Effective Disclosure Taskforce chair Michael Gill says Key Facts Sheets "are the last in a long line of efforts commencing with standard cover definitions in the Insurance Contracts Act, plain language modification and product disclosure statements. All of these changes were intended to better educate consumers, to make wordings that were easier for them to understand, and ultimately to bring more certainty to the buying process. I don't know if any of these things have succeeded, and if so, to what extent. In the meantime, the industry spends tens of millions of dollars complying and consumers seem to remain as confused as they were before."

The ICA's Campbell Fuller said research has yet to be undertaken to determine if Key Facts Sheets are making things clearer for consumers, but added that "research in Australia and internationally shows small differences in short-form disclosure can make a significant difference in how useful that disclosure is to users".

Understanding travel insurance

In June this year ASIC announced the outcome of an investigation into credit card travel insurance aimed at relieving consumer confusion about who was covered, the extent of exclusions and eligibility requirements. The regulator looked at 17 credit card brands, including cards offered by CBA, ANZ, NAB and Westpac, and convinced the credit card issuers and their insurers to make some much-needed improvements, including:

  • clarifying when the insurance cover is 'activated,' particularly where a minimum spend threshold needs to be met to activate the insurance cover
  • clarifying if and when the use of reward points to pay for travel costs will activate the insurance cover
  • clarifying whether supplementary cardholders can benefit from the policy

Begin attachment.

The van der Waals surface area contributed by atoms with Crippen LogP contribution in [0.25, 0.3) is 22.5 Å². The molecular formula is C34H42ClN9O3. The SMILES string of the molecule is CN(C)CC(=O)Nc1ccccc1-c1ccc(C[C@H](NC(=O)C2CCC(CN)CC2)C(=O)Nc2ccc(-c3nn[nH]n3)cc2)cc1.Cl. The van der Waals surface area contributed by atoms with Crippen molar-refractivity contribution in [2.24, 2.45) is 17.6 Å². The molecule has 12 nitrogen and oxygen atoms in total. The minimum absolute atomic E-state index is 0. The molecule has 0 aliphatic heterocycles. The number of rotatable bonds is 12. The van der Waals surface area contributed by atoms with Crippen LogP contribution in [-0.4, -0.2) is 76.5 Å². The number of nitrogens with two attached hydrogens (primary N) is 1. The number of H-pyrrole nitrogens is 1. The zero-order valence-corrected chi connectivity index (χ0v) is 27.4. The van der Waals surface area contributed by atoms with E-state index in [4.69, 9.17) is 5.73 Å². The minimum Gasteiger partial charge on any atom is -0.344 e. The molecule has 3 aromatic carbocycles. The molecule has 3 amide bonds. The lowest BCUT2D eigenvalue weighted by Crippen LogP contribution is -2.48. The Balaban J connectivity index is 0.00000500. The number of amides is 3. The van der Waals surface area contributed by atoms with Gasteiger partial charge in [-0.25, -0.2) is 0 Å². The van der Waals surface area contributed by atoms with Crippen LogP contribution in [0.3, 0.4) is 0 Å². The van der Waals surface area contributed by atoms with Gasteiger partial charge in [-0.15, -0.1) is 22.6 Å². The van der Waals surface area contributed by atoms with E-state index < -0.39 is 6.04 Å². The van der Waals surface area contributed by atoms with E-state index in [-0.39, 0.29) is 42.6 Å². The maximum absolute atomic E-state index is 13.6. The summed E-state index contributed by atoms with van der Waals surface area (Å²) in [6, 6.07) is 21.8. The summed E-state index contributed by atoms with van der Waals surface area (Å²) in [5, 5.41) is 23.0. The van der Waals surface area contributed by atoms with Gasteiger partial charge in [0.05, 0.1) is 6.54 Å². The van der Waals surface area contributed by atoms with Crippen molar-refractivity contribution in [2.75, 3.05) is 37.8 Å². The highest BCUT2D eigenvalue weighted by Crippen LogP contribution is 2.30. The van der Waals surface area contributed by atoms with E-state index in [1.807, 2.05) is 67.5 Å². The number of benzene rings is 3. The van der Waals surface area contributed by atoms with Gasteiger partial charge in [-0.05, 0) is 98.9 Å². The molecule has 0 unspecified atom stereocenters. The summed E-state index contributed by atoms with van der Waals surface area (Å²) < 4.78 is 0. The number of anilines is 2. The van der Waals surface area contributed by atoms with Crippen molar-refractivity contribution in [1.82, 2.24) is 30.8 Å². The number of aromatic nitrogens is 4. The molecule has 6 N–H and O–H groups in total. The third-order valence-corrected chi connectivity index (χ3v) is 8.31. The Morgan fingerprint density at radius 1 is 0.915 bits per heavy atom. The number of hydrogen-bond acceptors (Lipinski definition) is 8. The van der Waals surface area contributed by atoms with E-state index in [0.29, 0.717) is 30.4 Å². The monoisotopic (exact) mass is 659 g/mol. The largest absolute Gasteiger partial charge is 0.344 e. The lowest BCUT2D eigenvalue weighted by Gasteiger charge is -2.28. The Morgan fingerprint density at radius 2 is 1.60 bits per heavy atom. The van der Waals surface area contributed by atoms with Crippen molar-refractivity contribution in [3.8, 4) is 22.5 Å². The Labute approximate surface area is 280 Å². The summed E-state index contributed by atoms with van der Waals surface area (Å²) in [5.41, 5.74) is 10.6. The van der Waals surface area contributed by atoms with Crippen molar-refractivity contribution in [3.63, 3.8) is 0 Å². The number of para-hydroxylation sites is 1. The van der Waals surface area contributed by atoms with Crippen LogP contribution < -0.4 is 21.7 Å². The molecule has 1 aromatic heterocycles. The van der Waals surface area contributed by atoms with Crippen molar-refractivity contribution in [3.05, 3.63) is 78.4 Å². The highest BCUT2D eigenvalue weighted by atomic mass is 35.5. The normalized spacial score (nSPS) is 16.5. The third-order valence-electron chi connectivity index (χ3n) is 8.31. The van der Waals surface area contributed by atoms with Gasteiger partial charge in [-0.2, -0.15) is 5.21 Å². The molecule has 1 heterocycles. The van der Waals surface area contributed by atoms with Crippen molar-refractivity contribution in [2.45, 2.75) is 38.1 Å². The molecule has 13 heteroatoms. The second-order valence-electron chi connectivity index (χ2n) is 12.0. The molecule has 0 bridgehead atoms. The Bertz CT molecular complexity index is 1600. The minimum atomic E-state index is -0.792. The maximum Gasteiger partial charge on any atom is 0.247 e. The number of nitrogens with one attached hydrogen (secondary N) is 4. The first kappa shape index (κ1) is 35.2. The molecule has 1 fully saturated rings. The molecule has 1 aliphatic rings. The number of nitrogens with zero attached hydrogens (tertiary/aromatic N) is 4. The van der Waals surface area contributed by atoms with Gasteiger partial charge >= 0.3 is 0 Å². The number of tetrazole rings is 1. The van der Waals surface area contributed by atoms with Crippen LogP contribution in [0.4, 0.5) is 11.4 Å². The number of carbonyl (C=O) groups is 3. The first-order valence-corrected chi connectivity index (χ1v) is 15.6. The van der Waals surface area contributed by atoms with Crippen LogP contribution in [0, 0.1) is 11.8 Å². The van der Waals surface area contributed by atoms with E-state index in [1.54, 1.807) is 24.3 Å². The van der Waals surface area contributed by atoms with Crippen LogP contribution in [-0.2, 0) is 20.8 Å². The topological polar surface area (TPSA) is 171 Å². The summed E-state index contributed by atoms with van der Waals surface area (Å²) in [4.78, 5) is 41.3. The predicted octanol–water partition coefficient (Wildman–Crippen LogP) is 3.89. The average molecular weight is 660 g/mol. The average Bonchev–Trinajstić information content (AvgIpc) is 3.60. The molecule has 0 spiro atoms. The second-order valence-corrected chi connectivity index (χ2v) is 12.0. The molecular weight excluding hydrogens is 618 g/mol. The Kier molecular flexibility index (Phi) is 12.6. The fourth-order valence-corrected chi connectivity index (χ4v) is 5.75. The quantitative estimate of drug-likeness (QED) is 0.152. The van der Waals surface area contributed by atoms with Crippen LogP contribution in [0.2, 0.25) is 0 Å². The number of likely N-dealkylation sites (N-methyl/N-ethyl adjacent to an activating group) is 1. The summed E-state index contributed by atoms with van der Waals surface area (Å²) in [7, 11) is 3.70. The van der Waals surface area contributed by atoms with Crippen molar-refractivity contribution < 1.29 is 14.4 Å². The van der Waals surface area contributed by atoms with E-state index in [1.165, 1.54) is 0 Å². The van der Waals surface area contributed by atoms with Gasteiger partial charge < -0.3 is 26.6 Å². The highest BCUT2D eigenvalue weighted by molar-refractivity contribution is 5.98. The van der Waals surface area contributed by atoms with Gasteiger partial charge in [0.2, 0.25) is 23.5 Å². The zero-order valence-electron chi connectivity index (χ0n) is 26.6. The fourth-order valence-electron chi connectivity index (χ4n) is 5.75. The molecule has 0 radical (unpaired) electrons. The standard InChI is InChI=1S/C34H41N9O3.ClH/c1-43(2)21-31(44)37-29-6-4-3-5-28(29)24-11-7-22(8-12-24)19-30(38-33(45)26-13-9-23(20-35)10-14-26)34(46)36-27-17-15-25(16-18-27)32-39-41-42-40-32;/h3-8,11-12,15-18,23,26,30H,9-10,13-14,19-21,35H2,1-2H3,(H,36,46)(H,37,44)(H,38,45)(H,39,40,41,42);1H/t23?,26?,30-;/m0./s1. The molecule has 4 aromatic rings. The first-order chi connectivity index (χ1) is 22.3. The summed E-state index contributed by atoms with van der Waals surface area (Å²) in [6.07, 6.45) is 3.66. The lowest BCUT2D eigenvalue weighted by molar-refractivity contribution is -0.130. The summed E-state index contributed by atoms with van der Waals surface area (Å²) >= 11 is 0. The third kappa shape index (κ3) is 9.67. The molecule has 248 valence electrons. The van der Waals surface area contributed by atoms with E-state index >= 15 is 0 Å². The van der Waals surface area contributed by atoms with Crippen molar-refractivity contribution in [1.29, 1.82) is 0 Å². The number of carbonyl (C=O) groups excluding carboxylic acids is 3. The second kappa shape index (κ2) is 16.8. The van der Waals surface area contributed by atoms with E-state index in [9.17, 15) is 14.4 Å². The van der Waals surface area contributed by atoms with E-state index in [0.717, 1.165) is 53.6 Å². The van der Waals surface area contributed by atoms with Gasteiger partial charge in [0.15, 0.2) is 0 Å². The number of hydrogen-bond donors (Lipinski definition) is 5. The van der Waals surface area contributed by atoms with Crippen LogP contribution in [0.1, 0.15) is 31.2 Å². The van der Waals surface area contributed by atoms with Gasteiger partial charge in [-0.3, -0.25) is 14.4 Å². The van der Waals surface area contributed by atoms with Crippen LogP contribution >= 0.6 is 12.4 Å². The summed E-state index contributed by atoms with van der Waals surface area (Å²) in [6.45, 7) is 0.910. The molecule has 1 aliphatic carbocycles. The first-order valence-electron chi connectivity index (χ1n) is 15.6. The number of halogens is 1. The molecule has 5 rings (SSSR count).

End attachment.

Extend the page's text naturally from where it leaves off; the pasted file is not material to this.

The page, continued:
• providing clearer and more prominent information about the documentation needed to make a claim.

Credit card issuers who weren't already doing so also agreed to provide direct, easy-to-find links to travel insurance terms and conditions on websites.

Following the investigation, ASIC Deputy Chairman Peter Kell echoed the concerns of the many confused consumers who had been in touch with ASIC and the Financial Ombudsman Service about unclear disclosure, saying that "credit card issuers and insurers must clearly set out what is and what is not covered by a policy, so that consumers can work out if they are adequately covered."

Different words, same meaning?

CHOICE is no stranger to the lack of standardised terms in insurance contracts; it's something we contend with regularly in preparing our market-wide compare-and-review reports. And we campaigned hard for a single definition of "flood" across all home insurance disclosure statements – a measure that came into effect in July 2014 after catastrophic floods in Queensland and NSW in 2011 revealed widespread homeowner confusion about whether they had flood cover or not.

While there is general uniformity in home insurance documents these days, home insurers sometimes use different words to describe the same or similar things, which only adds to the confusion. A couple of examples:

Actions of the sea Home insurers use different combinations of terms – including tsunami, storm surge, high tide and tidal wave – which makes it hard to know exactly what's covered when comparing one disclosure statement to another.

Damage by animals Some PDS documents say the policy covers "impact damage by animals, excluding pets or animals owned by you", while others say the cover is limited to "accidental damage only, [and] excludes biting, chewing or scratching". The language appears to describe the same event, but it's hard to be sure.

Ever read a PDS doc? 

We asked our Voice Your Choice community whether consumers read and understand Product Disclosure Statements, and heard back from 480 members. Nearly one third (155) of the respondents said they don't read PDS documents, and 78% of that group said it's because they're too long and difficult to understand.

Of those who do read PDS docs, only 15% said they read them front to back, and 29% don't read them when initially choosing which policy to buy. Less than 1% of respondents said PDS docs were "very easy to understand", while 67% said they were "difficult to understand".

"I am currently looking at renewing my house and contents insurance," one member told us. "I received a renewal document from Suncorp with a Fact Sheet stating that I am covered for 'fire and explosion', but then the document states that I have 'no cover for loss or damage for arcing'. I am also covered for 'lightning' but the document states that there is 'no cover due to loss or damage caused by power failure or surges by your power provider'. In other words, it is as clear to me as mud!"